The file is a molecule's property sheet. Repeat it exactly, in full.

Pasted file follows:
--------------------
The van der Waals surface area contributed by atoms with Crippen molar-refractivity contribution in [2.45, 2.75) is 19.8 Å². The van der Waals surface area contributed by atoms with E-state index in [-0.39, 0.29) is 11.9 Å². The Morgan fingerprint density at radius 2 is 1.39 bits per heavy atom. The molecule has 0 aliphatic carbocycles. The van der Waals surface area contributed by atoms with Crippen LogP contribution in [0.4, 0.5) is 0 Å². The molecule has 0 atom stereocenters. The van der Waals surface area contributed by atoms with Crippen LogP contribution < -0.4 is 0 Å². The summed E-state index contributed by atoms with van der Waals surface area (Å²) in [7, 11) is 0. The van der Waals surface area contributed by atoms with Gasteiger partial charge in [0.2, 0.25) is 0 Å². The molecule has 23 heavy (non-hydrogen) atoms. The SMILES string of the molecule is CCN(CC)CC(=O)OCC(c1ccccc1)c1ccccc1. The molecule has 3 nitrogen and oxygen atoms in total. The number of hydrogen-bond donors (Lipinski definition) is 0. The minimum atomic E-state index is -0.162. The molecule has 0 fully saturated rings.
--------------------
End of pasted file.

The van der Waals surface area contributed by atoms with Crippen molar-refractivity contribution in [2.45, 2.75) is 19.8 Å². The van der Waals surface area contributed by atoms with E-state index in [-0.39, 0.29) is 11.9 Å². The Morgan fingerprint density at radius 2 is 1.39 bits per heavy atom. The molecule has 0 aliphatic carbocycles. The van der Waals surface area contributed by atoms with Crippen LogP contribution in [0.4, 0.5) is 0 Å². The molecule has 0 atom stereocenters. The van der Waals surface area contributed by atoms with Crippen LogP contribution < -0.4 is 0 Å². The summed E-state index contributed by atoms with van der Waals surface area (Å²) in [7, 11) is 0. The van der Waals surface area contributed by atoms with Gasteiger partial charge in [0.2, 0.25) is 0 Å². The molecule has 23 heavy (non-hydrogen) atoms. The SMILES string of the molecule is CCN(CC)CC(=O)OCC(c1ccccc1)c1ccccc1. The molecule has 3 nitrogen and oxygen atoms in total. The number of hydrogen-bond donors (Lipinski definition) is 0. The minimum atomic E-state index is -0.162. The molecule has 0 fully saturated rings.